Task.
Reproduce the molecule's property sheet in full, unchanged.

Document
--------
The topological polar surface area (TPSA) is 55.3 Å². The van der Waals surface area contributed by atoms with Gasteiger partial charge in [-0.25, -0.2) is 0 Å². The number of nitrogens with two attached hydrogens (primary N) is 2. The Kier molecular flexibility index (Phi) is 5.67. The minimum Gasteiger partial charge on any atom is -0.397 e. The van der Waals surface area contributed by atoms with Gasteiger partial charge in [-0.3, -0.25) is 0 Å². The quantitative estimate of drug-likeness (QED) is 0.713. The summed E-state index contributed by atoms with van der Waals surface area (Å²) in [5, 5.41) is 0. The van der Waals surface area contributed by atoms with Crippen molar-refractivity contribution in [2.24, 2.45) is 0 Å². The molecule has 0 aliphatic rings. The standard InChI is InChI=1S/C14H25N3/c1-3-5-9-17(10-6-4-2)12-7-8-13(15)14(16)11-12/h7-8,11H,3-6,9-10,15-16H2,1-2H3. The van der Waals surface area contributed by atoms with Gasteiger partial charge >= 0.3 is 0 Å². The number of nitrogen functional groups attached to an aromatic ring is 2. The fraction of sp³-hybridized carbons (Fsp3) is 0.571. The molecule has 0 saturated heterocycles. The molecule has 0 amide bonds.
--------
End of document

The topological polar surface area (TPSA) is 55.3 Å². The van der Waals surface area contributed by atoms with Gasteiger partial charge in [-0.25, -0.2) is 0 Å². The number of nitrogens with two attached hydrogens (primary N) is 2. The Kier molecular flexibility index (Phi) is 5.67. The minimum Gasteiger partial charge on any atom is -0.397 e. The van der Waals surface area contributed by atoms with Gasteiger partial charge in [-0.3, -0.25) is 0 Å². The quantitative estimate of drug-likeness (QED) is 0.713. The summed E-state index contributed by atoms with van der Waals surface area (Å²) in [5, 5.41) is 0. The van der Waals surface area contributed by atoms with Crippen molar-refractivity contribution in [2.24, 2.45) is 0 Å². The molecule has 0 aliphatic rings. The standard InChI is InChI=1S/C14H25N3/c1-3-5-9-17(10-6-4-2)12-7-8-13(15)14(16)11-12/h7-8,11H,3-6,9-10,15-16H2,1-2H3. The van der Waals surface area contributed by atoms with Gasteiger partial charge >= 0.3 is 0 Å². The number of nitrogen functional groups attached to an aromatic ring is 2. The fraction of sp³-hybridized carbons (Fsp3) is 0.571. The molecule has 0 saturated heterocycles. The molecule has 0 amide bonds.